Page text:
Authorities in Mexico have raised the alert level for the Popocatepetl volcano southeast of Mexico City due to increasing activity. It's now at the fifth step on a seven-level warning scale.
A lava dome is growing in the volcano's crater, the National Disaster Prevention Center said Tuesday. The 17,886-foot (5,450-meter) volcano also has been spewing fragments of incandescent rock recently, as well as water vapor and ash.
The volcano could experience "significant explosions of growing intensity that hurl incandescent rocks significant distances," large ash showers and possible flows of mud and molten rocks down the volcano's flanks, the center said.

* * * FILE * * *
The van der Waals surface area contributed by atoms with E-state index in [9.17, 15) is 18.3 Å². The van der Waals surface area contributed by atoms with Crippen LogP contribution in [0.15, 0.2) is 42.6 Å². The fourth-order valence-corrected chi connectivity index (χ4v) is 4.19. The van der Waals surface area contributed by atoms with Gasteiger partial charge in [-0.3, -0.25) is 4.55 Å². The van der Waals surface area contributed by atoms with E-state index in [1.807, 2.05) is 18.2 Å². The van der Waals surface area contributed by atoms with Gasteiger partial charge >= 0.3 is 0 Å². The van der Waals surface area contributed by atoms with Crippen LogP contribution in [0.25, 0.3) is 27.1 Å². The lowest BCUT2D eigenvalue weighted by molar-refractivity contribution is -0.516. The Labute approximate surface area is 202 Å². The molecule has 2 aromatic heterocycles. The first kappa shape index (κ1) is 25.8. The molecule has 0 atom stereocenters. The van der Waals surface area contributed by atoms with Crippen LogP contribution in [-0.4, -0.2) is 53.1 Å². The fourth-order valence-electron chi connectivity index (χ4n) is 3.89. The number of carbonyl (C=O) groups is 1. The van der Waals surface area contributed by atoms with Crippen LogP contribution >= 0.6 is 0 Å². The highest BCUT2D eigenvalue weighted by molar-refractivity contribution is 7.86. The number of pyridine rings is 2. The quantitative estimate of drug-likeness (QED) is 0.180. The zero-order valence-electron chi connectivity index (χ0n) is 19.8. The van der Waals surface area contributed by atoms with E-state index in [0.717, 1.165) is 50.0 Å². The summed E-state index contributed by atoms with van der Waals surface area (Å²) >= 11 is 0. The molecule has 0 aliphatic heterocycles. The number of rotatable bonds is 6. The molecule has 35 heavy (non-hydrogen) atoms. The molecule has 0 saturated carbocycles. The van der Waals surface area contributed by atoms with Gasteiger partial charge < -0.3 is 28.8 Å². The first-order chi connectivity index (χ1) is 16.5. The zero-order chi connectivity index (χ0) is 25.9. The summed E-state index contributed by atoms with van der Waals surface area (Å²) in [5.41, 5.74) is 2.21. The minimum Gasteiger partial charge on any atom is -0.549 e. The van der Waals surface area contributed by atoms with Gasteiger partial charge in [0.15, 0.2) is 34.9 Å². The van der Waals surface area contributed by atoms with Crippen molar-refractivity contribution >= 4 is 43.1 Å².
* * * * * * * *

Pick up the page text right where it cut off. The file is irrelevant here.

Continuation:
The agency said the area has been closed to visitors and urged people to stay at least seven miles (12 kilometers) from the crater, which is about 40 miles (65 kilometers) southeast of Mexico's capital. It also recommended that people in the surrounding areas clean ash from weak rooftops and to cover their mouths to avoid inhaling it.
The alert is now at the highest level of the yellow stage; the next stage is a red alert, which presumably would prompt evacuations to begin.
Known as "El Popo," the volcano staged its most violent eruption in 1,200 years on Dec. 18, 2000, when an explosion sent up a plume of red-hot rock and forced the evacuation of thousands of people who live at the volcano's base.
The volcano, which seats in the central states of Mexico, Puebla, and Morelos, has been erupting intermittently since December 1994.